How safe is primary care? A systematic review.


Panesar, SS; deSilva, D; Carson-Stevens, A; Cresswell, KM; Salvilla, SA; Slight, SP; Javad, S; Netuveli, G; Larizgoitia, I; Donaldson, LJ; Bates, DW; Sheikh, A; (2015) How safe is primary care? A systematic review. BMJ quality & safety, 25 (7). pp. 544-53. ISSN 2044-5415 DOI: https://doi.org/10.1136/bmjqs-2015-004178

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Abstract

Improving patient safety is at the forefront of policy and practice. While considerable progress has been made in understanding the frequency, causes and consequences of error in hospitals, less is known about the safety of primary care. We investigated how often patient safety incidents occur in primary care and how often these were associated with patient harm. We searched 18 databases and contacted international experts to identify published and unpublished studies available between 1 January 1980 and 31 July 2014. Patient safety incidents of any type were eligible. Eligible studies were critically appraised using validated instruments and data were descriptively and narratively synthesised. Nine systematic reviews and 100 primary studies were included. Studies reported between <1 and 24 patient safety incidents per 100 consultations. The median from population-based record review studies was 2-3 incidents for every 100 consultations/records reviewed. It was estimated that around 4% of these incidents may be associated with severe harm, defined as significantly impacting on a patient's well-being, including long-term physical or psychological issues or death (range <1% to 44% of incidents). Incidents relating to diagnosis and prescribing were most likely to result in severe harm. Millions of people throughout the world use primary care services on any given day. This review suggests that safety incidents are relatively common, but most do not result in serious harm that reaches the patient. Diagnostic and prescribing incidents are the most likely to result in avoidable harm. This systematic review is registered with the International Prospective Register of Systematic Reviews (PROSPERO CRD42012002304).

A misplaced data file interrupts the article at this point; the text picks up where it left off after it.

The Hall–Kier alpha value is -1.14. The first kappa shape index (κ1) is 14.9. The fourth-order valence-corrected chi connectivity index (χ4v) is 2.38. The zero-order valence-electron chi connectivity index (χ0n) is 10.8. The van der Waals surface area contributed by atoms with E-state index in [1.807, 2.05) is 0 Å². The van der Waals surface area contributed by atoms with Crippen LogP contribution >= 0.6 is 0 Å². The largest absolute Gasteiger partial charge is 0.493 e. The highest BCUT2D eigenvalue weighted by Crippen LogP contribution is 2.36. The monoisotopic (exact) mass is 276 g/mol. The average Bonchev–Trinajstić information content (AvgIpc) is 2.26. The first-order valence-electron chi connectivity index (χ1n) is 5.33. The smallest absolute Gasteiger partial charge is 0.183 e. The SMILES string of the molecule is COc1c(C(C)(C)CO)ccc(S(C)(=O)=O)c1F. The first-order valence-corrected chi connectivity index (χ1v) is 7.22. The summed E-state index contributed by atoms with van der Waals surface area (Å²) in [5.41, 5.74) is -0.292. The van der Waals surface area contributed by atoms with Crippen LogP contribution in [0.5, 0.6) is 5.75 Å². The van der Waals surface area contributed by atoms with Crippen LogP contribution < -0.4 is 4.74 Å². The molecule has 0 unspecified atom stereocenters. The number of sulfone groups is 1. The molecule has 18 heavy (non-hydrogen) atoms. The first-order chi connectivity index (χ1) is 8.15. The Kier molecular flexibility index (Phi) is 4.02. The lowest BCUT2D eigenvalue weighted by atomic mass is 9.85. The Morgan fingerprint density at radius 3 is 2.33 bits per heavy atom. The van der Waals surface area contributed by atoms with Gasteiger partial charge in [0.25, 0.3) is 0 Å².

Item Type: Article
Faculty and Department: Faculty of Epidemiology and Population Health > Dept of Non-Communicable Disease Epidemiology
PubMed ID: 26715764
Web of Science ID: 380619800010
URI: http://researchonline.lshtm.ac.uk/id/eprint/3381731

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